Thinking out of the Box about Hamas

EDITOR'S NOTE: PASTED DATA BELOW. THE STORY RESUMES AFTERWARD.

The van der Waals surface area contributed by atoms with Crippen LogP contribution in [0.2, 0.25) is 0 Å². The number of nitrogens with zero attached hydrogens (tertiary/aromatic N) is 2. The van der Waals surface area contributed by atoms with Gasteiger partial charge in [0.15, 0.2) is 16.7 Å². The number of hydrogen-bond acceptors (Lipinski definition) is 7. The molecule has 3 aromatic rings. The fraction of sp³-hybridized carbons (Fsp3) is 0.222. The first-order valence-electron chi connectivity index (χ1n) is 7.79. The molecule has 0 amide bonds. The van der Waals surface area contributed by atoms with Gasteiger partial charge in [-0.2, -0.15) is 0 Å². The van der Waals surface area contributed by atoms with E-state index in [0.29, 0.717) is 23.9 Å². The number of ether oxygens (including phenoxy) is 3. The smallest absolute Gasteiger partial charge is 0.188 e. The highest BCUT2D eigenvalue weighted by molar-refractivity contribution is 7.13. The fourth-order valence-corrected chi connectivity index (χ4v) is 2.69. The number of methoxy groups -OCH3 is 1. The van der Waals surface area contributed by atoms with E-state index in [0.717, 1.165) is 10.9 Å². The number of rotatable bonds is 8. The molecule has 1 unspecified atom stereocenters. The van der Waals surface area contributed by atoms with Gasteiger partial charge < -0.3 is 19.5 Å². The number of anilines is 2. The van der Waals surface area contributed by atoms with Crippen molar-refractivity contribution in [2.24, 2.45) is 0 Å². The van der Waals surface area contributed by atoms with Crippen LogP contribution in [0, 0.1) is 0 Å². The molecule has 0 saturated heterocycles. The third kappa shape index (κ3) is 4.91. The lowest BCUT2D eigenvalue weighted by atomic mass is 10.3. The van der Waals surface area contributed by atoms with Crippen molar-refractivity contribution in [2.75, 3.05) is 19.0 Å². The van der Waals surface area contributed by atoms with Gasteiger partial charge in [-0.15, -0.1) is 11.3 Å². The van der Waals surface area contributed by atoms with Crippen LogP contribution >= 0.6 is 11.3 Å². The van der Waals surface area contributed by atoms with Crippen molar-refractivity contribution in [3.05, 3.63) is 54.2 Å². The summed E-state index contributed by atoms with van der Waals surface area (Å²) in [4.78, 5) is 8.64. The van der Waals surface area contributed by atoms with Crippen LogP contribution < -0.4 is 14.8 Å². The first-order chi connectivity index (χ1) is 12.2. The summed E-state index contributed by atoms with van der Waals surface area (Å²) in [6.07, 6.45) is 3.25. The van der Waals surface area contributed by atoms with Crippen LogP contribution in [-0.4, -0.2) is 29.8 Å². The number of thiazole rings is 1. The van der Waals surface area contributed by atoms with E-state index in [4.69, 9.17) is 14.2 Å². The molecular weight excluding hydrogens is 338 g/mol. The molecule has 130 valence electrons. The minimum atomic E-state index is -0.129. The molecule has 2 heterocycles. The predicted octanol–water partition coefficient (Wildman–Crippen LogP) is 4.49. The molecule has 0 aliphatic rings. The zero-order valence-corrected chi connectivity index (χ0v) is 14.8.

Israel's history is replete with creative, daring thinking in the military domain. Unfortunately its policies are characterized by a great lack of strategic vision and creative thinking, particularly with respect to the question of how to deal with Hamas. This is the effect that fear has on all humans: it makes us freeze and hold on to the current situation, even if it is clear that Israel's policies towards Hamas in the last years have failed. The idea was to isolate and weaken Hamas by the blockade, but this has proven a disastrous strategy. Gaza's economy is effectively ruled by Hamas, because it has control of the vast tunnel system through which goods are imported from Egypt, and hence Hamas' power is unrivalled. In addition the blockade has turned into a source of international embarrassment and the flotilla debacle has increased Israel's international isolation. What alternatives are there to Israel's unsuccessful attempts to weaken Hamas? The history of peace agreements shows that it is necessary to include all major parties of the conflict in negotiations, and, whether we like it or not, Hamas is a major player in the Middle Eastern Conflict. Of course the idea of talking to Hamas is quite unpalatable for Israelis. Hamas' charter is replete with rabid anti-Semitism including quotes from the Protocols of the Elders of Zion, one of the most notorious anti-Semitic forgeries of the twentieth century. Hamas explicitly calls for the destruction of Israel and it has a long history of terror attacks on Israel. Hence, the argument goes, talking to Hamas would do nothing but to legitimize a terror organization. A recent The New York Times op-ed is of great relevance to this situation. It is written by Scott Atran, an anthropologist, who is one of the world's leading experts on terror organizations and is regularly called to testify before Congress; and Robert Axelrod, a leading political scientist and expert on the dynamics of negotiations who also regularly consults for the US government. They argue that it is a mistake not to talk to groups that are currently categorized as involved in terror activity. They show that historically successful peace processes required an intermediary stage where groups like the IRA in Ireland and the ANC in South Africa were involved in negotiations before they renounced violence. Israel itself moved through such a stage when it began to speak to PLO years before the PLO changed its charter that called for the abolition of Israel - and it is today Israel's preferred partner. Atran and Axelrod also report that in their meeting with Khaled Meshal, the leader of Hamas currently in Damascus, Meshal explicitly envisaged the possibility of peace, not only a Hudna, with Israel. Talking to Hamas makes sense for Israel if there are good reasons to believe that, in the long run, the organization will take the course of the ANC and the IRA and move from terror tactics to becoming legitimate players in the political arena. My main claim is that Israel should not wait passively for this change to happen. There is something Israel can do to influence Hamas' state of mind: engaging with the Arab League Peace Initiative which offers recognition of Israel and normal relations in exchange for a return to the 1967 borders and the establishment of a Palestinian State. Once this process starts, Hamas would soon find itself without any strategic depth. Such a peace process would of course include Syria, and Hamas' politbureau would be left without a home base. If it were to realize that the whole Arab world is about to move towards normalization with Israel, Hamas wouldn't have much of a choice but to renounce terror, accept Israel's legitimacy and to move towards peace with Israel. Add to this that the Palestinian electorate would see a realistic possibility to live in dignity and freedom, and would therefore no longer support an organization that perpetuates a state of war. Israel has a major interest in moving in this direction. Recent history, including Israel's experience, shows that a powerful military has effective ways of dealing with state actors, but is relatively powerless in dealing with non-state actors. Hence Israel should do everything it can to influence Hamas to taking part in the legitimate relation between a Palestinian state and Israel. The main problem with this idea is that all Israeli governments since 2002 have chosen not to address the Arab-League peace initiative. As a result, the overwhelming majority of Israelis either doesn't know anything at all about it, or has wrong information. Many for example, believe that the initiative includes the right of return for Palestinian refugees, whereas the truth is that it only calls for a 'just solution of the refugee problem'. Hence, to make this move acceptable for Israel's electorate, the Arab League peace initiative should be brought to the public's attention systematically including its details. Psychological research shows that the only way to change entrenched preconceptions is to flood people with information that shows them other ways of thinking which then gradually become acceptable in addition to endorsement by trusted leaders. All this should resonate with Defense Minister Ehud Barak's overall views: since his days as the IDF's Chief of Staff he has believed that strategic alliances are an integral part of Israel's overall security. Barak has strong leverage over Netanyahu, because he provides the necessary security credentials and international legitimacy. He should not be content to force Netanyahu to exchange Avigdor Lieberman's illiberal and far-right Yisrael Beiteinu, which has become a major international liability, with Tzipi Livni's centrist Kadima, as many commentators have argued. Given the growing tensions between Netanyahu and Lieberman, this development seems to become more likely now. Barak should work with Livni towards overcoming the politics of fear and paralysis and towards thinking out of the box. They can already start preparing the ground for such a move. They should use every occasion to acquaint Israel's public opinion with the Arab League's peace initiative. In doing so, they would gradually wake up Israel's public from the nightmare that Israel can only wait passively for things to happen, and that it has ways to shape its future in a positive direction.